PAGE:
Colin Crosby Heritage Tours

Interesting Talk at Community Histoy Meeting

I had an interesting evening recently at the February meeting of the Community History Network in Leicester. Nothing unusual there – I nearly always manage to attend, and the talk is always fascinating.

This time, though, the talk was even more fascinating than usual. It was delivered by Bob Trubshaw, historian, author and publisher.

The title of Bob’s talk, illustrated with slides, was “Little-Known Leicestershire and Rutland: the folklore of standing stones, holy wells, medieval carvings, etc.”

It ranged through an amazing collection of unusual things, things that most people are totally unaware of. There were quite a few that I had not come upon before.

The subjects discussed included the Anglo-Saxon cross in Rothley churchyard; the holy well at Ashwell; the Humber Stone; a tympanum showing St. Michael defeating a dragon at Hallaton; and a curious piece of stone on the outer wall of the parish church at Whitwick.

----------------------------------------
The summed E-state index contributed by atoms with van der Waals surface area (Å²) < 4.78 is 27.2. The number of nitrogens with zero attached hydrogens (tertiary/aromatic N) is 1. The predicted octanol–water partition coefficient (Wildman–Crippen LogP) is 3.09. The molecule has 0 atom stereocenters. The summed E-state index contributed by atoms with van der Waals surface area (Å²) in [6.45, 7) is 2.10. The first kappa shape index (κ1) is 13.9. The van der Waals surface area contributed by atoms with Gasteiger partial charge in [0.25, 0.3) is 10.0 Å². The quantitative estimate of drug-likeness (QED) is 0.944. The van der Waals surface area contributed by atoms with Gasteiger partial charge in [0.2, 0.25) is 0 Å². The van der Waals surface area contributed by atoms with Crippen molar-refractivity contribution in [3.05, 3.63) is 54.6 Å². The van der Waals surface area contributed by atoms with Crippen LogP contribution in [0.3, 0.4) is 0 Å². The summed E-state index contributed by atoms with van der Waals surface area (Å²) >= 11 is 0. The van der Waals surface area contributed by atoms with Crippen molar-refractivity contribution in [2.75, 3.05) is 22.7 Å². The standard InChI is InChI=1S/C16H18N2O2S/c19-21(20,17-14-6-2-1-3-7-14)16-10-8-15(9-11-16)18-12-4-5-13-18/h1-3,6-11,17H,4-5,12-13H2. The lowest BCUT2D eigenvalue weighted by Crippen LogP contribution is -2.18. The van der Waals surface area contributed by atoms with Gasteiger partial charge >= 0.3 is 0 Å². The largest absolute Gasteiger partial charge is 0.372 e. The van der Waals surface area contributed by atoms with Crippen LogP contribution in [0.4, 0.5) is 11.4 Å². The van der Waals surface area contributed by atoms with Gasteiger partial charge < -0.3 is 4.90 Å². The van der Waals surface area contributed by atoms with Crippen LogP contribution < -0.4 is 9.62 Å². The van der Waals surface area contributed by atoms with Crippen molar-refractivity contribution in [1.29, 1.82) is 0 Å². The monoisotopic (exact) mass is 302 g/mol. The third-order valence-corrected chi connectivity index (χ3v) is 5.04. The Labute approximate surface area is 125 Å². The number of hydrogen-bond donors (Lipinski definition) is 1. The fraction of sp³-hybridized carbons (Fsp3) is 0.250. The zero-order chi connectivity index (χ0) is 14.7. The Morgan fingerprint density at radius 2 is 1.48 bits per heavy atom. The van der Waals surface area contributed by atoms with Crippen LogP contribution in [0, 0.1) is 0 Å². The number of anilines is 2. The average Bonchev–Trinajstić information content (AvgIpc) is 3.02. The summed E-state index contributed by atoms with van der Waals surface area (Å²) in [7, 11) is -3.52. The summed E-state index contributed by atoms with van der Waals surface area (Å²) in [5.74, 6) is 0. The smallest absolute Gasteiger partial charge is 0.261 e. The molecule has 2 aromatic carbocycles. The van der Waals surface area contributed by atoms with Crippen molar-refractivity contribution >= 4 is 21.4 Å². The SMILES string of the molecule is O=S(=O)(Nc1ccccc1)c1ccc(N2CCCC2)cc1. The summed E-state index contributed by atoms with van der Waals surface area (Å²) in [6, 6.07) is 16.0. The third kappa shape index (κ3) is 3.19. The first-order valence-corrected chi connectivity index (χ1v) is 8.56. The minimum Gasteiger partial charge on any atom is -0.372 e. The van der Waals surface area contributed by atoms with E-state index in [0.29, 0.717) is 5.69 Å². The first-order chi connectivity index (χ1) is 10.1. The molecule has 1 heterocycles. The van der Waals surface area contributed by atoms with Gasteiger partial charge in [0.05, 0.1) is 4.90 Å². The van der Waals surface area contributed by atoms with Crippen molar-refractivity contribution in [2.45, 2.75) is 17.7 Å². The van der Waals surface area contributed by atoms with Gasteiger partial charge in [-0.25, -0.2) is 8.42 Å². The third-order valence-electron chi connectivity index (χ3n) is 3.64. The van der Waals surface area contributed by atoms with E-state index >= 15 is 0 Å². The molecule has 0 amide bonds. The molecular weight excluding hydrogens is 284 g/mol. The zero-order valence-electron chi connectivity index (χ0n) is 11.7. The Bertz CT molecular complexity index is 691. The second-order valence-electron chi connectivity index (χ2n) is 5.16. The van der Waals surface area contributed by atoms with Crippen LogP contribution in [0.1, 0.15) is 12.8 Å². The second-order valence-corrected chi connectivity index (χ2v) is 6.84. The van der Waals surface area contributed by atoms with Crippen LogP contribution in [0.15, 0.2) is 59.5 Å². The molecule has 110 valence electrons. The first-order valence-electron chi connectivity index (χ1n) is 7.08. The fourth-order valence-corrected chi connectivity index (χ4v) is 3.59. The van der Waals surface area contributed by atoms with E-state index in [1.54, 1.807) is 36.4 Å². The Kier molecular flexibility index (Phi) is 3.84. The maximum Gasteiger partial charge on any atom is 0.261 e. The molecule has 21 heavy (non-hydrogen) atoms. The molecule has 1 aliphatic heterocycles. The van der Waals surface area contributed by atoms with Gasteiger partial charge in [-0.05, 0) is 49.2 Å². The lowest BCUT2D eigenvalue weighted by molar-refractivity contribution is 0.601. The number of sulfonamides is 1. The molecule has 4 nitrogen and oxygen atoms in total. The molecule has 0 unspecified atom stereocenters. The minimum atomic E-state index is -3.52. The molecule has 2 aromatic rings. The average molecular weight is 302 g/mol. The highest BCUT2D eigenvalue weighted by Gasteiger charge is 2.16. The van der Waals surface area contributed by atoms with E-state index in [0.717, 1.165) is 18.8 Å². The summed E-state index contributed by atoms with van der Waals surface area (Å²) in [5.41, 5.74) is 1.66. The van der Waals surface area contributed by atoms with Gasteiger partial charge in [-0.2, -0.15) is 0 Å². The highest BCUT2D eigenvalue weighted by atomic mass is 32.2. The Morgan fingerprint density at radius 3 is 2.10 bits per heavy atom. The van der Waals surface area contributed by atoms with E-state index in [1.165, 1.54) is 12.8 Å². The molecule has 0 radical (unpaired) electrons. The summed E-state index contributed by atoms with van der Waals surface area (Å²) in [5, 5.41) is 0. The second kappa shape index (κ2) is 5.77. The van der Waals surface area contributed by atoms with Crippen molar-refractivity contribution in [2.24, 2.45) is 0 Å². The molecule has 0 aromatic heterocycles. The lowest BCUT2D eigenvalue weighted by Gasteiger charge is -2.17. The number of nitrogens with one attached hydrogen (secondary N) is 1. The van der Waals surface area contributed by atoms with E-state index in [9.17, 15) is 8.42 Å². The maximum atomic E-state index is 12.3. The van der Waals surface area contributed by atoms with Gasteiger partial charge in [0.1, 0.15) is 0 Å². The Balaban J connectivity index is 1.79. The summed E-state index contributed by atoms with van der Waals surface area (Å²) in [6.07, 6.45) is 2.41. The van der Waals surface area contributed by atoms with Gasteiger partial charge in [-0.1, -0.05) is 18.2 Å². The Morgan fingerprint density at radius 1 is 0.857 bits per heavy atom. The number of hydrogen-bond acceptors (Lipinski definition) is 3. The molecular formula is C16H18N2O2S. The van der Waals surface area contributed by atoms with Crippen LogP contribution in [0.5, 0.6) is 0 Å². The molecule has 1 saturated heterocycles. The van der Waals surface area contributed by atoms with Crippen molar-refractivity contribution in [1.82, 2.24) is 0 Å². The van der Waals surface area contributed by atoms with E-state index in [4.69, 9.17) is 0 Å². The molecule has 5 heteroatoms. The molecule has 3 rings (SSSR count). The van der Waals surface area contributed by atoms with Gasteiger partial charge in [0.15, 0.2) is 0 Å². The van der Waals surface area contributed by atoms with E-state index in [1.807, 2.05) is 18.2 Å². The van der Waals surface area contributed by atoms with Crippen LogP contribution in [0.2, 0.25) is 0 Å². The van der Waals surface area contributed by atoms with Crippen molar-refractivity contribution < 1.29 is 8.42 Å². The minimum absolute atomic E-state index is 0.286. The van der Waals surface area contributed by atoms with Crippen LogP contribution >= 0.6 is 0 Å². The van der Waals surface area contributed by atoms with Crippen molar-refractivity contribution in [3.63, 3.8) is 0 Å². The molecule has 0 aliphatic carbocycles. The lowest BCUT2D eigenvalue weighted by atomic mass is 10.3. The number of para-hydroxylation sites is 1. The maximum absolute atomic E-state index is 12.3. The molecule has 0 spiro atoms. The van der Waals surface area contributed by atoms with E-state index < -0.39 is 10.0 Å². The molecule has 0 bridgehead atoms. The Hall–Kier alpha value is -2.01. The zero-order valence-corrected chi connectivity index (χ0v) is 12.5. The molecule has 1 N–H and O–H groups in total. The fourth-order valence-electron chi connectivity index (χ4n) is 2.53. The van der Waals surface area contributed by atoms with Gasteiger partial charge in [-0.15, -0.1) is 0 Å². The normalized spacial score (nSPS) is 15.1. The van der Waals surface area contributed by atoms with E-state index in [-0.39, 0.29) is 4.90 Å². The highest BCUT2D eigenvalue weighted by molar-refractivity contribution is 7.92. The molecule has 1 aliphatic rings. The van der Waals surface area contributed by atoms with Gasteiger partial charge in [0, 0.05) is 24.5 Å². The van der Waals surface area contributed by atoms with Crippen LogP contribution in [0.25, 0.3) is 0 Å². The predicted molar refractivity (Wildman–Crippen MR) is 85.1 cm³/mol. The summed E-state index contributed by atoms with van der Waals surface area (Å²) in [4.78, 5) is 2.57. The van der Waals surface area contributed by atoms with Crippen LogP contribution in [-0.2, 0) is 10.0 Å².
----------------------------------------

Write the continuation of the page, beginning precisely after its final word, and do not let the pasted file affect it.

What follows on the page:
And then, as if that were not enough, Bob discussed the standing stone in a field at Anstey, bringing in the idea of ley lines; St. John’s Stone, which used to stand near Leicester Abbey; the spring which issues from beneath the church at Whitwick; and the Maypole at Belton.

The Community History Network meets every two months at the New Walk Centre, and apart from the Christmas meeting, for which there is a small charge, membership and attendance is completely free.

Anybody interested in any aspect of local history is welcome to attend. That includes individuals as well as representatives of societies, who take the opportunity to inform the rest of the network about any interesting events, research etc. Groups involved include the Victorian Society, Vaughan Historical and Archaeological Society and Friends of Welford Road Cemetery.

The Network is expertly run by Angela Cutting and Joyce Mills, who can be contacted at the Reference Library in Bishop Street.